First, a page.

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 Warner Baxter

Warner Baxter

Birth
Columbus, Franklin County, Ohio, USA
Death 7 May 1951 (aged 62)
Beverly Hills, Los Angeles County, California, USA
Burial Glendale, Los Angeles County, California, USA
Plot Garden of Memory, crypt 579
Memorial ID 3559 · View Source
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Actor. He is best remembered for his role of the Cisco Kid in the early talking movie "In Old Arizona," (1929) which won him an Oscar for Best Actor that same year. It was his only Oscar. He reprised the role twice, for the films "The Cisco Kid" (1931) and "The Return of the Cisco Kid" (1939). Born Warner Leroy Baxter in Columbus, Ohio, his family moved to San Francisco, California when he was nine following the death of his father. After the 1906 San Francisco earthquake, his family lived in a tent for several weeks. In 1910, he entered vaudeville, and soon moved on to the stage, and in 1914, began acting in silent movies, with an uncredited bit part in "Her Own Money" (1914). Solid, handsome, with dark flashing eyes and a pencil mustache, he appeared in many leading roles during the silent film era. He went on to star with Myrna Loy in "Penthouse" (1933), and to what many consider his best role, Dr. Samuel Mudd, the doctor who treated John Wilkes Booth following the Lincoln assassination, in "The Prisoner of Shark Island" (1936). That same year, he also did the action adventure film, "The Robin Hood of El Dorado" (1936), and other adventure films such as "White Hunter" (1937) and "Slave Ship" (1937). By 1936, Baxter was the highest paid actor in Hollywood, earning a record $284,000, but by 1943, his drop in popularity had slipped him into a string of B-movie roles. He had suffered a nervous breakdown that same year, and to ease his routine, he began a series of ten movie roles as Dr. Robert Ordway, in the "Crime Doctor" series of movies, starting with "The Crime Doctor" (1943) and ending with "Crime Doctor's Diary" (1949). His new contract required him to make only two movies a year, which proved a better schedule for him. His last film was "State Penitentiary" (1950). Suffering from arthritis pain, Baxter had a lobotomy to ease the pain, but died shortly afterwards from pneumonia in Beverly Hills, California. He was married twice, first to Viola Caldwell, then to Winifred Bryson. He has a star on the Hollywood Walk of Fame.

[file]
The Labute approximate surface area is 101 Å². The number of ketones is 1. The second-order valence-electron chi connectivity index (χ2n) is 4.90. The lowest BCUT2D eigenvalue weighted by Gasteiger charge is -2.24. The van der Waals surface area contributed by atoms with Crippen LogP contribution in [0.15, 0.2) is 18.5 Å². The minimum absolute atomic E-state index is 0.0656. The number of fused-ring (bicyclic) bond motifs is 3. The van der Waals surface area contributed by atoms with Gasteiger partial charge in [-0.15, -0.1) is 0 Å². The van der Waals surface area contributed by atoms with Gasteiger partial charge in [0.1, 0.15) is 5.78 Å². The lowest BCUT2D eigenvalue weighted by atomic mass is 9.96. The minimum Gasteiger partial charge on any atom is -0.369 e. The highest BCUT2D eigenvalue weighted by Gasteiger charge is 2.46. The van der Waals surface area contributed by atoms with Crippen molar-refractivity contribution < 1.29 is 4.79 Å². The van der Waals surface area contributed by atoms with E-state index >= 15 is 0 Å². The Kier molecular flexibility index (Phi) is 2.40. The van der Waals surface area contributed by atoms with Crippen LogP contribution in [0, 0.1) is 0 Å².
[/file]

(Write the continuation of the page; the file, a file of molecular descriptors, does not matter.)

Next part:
Bio by: Kit and Morgan Benson


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  • Maintained by: Find A Grave
  • Added: 9 Sep 1998
  • Find A Grave Memorial 3559
  • Find A Grave, database and images (https://www.findagrave.com : accessed ), memorial page for Warner Baxter (29 Mar 1889–7 May 1951), Find A Grave Memorial no. 3559, citing Forest Lawn Memorial Park (Glendale), Glendale, Los Angeles County, California, USA ; Maintained by Find A Grave .